Whatever rules you impose, you need to be the first one to follow. Whatever policies you come up with, make sure you use them daily. And whatever structure you put around the company, make sure that you are there to support it. If not, your employees will make you pay. They will not fire you, sure, but they will ensure that your job will not be easy or pleasant.

    Customers Are My Boss

    Your product or service depends on revenue, and there is no more direct path to increasing revenue than to keep your customer satisfied. Your customers are your bosses, and they will fire you, through your company, the minute that you do not take care of them, or at the very least, listen to them.

    It might come down to differences of understanding or simply a glitch or a faulty delivery that triggers a customer’s discontent. But even if you can’t fix it, you need to at least take the time to listen to what they say and accept the criticism just as if you were being reviewed by your manager.

    Investors Are My Boss

    If you are lucky enough to have bootstrapped your company or managed to maintain the majority of control over ownership, then kudos! You don’t have an extra boss to worry about (unless you borrowed money!) If you have investors, the shape of the company and your management style change dramatically. Accepting an investor is no different than accepting yet another boss to manage you, so you better make sure that the chemistry is there.

    Some investors feel they need to be part of the daily operations and micro-manage you every step of the way. They believe they have the experience to entitle them to do so, while in fact they usually don’t, which is why they are investors and not entrepreneurs.

    Because they were entrepreneurs and even successful ones in the past, some investors feel that their way of managing their portfolio is the right way. However, others are content to put their money into your company and leave you be, asking only to be kept updated.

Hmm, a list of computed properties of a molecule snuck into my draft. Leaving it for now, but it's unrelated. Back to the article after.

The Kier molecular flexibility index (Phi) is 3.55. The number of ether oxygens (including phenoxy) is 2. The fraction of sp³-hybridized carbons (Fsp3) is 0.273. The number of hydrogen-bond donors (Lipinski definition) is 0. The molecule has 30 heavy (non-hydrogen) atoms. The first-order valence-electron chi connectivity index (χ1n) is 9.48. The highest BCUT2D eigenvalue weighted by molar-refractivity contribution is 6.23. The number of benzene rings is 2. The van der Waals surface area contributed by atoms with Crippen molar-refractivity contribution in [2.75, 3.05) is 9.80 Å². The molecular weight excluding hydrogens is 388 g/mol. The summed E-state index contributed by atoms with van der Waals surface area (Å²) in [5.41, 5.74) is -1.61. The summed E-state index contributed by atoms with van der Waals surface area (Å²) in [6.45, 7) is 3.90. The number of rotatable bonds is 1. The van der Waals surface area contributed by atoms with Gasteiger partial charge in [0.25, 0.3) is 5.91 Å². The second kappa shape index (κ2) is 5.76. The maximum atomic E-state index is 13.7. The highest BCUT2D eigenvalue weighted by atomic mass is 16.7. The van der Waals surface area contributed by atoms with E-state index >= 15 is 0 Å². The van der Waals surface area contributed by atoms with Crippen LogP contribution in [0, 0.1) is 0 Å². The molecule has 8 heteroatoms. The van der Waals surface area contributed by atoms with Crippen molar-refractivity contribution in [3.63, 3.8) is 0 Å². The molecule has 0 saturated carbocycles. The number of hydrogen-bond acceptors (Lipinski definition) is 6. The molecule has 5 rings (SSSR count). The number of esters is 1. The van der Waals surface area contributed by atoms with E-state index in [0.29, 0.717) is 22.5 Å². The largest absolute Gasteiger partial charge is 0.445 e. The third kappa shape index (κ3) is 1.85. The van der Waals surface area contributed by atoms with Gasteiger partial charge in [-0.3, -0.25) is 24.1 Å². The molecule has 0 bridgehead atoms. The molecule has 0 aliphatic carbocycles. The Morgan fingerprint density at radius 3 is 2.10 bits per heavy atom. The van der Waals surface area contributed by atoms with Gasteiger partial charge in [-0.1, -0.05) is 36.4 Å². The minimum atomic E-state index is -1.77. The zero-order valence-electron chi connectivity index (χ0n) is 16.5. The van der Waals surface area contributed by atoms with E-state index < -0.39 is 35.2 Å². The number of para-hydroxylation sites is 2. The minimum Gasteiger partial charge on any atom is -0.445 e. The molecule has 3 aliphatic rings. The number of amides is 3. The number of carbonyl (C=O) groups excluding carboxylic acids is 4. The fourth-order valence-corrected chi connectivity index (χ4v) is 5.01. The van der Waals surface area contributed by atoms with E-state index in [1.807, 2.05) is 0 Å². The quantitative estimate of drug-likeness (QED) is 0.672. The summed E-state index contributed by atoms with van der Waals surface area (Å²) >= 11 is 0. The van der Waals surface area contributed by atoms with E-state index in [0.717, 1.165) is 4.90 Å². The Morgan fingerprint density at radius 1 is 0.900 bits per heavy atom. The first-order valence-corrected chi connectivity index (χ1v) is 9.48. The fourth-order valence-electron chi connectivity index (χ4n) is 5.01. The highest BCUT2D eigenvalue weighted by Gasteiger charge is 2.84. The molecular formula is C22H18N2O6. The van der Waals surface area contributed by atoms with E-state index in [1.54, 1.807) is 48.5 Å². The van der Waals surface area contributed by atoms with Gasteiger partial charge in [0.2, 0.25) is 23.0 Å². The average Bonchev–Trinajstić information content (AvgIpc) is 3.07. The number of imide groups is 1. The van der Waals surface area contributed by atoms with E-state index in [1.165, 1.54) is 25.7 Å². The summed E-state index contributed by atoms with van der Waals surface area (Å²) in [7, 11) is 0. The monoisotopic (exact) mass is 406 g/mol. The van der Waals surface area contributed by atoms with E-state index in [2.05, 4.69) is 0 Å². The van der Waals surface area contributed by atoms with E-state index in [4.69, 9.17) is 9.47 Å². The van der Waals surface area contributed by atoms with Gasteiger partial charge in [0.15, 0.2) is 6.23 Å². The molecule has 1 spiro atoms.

Sometimes you have the above profiles in your investment team, and you need to manage their expectations just as you would manage those of your boss.

    Time for a New Boss

    When I first started to write this blog some months ago, I had no idea that an opportunity for new leadership of this company would soon land in my own lap. It came in the form of a new investment into ClicData, a large investment that also included the potential to have a new CEO lead the company into 2022.

    Over several months I found myself very interested in taking the more focused role of CTO, a role that was my passion when I first created ClicData. As such, I was faced with the prospect of having a new boss, a more direct one at that. Over the course of several meetings, I saw myself working with him the same way I work with employees, customers, and investors and felt the comfort of having a partner, someone who will share the responsibility and vision.

    So, 2022 will be the start of a new experience, one that will have me lead the company with a boss that complements and improves upon the solid base that my co-founder and I have built and that still serves today.

    Like the many other bosses I have, I am sure that he will be one that I will need to manage, trust, discuss with, convince, share, listen to, and learn from. It’s just plain smart to do so. That is what makes me a better leader and what has made ClicData successful.

    So…Who Is Your Boss?

    Regardless of the role you play in your work life—entrepreneur, developer, team manager, working for a small company, or just a number in a multi-national corporation—I’m guessing you have at one time or another felt the calling for leadership. Or perhaps not. Regardless, I hope this blog speaks to you in some way. At the very least, I hope you consider that being “your own boss” is not a real thing.